As Richard Culatta, CEO of ISTE reminds us, “One of the key elements of the Internet is that it provides immediate access to a huge range of high-quality resources that are really useful for teachers, whether it’s videos of science concepts, simulations, and even images from a Smithsonian gallery.” Without net neutrality, internet companies can charge what they want for sites that we use to provide instruction and support to students, and that is a significant concern this year and moving forward.
#3 – Teacher Shortages
With the aging teacher population, teacher shortages are common place in our public schools. The Center for the Future of Teaching and Learning reports that a third of the current teaching force is nearing retirement and California will need to hire close to 100,000 teachers over the next decade. From STEM to Special Education, the lack of qualified teachers impacts students in immeasurable ways. What does that mean for the year ahead?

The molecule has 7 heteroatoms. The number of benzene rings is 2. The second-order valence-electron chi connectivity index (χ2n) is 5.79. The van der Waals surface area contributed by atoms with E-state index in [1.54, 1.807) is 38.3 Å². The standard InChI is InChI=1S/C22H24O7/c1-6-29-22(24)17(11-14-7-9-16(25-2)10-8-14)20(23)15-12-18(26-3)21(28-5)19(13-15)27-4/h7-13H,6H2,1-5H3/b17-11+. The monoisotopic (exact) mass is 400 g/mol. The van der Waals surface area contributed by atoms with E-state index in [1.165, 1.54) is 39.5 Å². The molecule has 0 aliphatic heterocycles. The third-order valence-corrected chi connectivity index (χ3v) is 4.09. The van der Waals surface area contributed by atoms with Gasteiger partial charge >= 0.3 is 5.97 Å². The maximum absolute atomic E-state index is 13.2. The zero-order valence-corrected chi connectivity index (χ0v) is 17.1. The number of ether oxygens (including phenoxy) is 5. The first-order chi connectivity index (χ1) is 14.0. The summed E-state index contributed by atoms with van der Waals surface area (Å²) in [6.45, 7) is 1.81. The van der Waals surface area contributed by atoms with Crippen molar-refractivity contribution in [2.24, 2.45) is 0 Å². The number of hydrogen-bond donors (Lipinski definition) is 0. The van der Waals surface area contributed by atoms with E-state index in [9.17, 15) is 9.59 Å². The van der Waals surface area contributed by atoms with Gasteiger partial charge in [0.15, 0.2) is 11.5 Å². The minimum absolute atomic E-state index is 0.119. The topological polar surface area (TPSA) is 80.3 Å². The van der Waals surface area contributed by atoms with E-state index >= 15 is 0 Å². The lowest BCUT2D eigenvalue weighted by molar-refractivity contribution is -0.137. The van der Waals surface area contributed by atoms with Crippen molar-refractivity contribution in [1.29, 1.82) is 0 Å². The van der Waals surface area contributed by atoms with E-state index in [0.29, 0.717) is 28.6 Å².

As we head into the hiring months, recruiting and retaining high needs teachers is a priority in all districts. “We have great teachers in our schools. Although we have challenges, the key components are hiring and supporting the best people and providing strong cultures that support a professional work environment,” said Ron Carruth, Superintendent in the Whittier City School District.
#4 – Professional Development
While there is a push to put more devices into classrooms, the time spent working with teachers and strengthening the professional development offerings is key. Dedicated professional development must build capacity and comfort in using online content, building personalized learning practices, and using data and resources in planning. Teachers also need to move from instructor to facilitator of learning, which is dependent on careful training and coaching. “Lots of time is spent on budgeting, school culture, and systems for improvement. However, if leaders don’t focus on the instructional core of curriculum, pedagogy, and assessment, there will continue to be gaps in public education for our most vulnerable and at risk students, especially in underserved communities,” explained Dr Marion Wilson, Deputy Superintendent of the New York CIty Department of Education.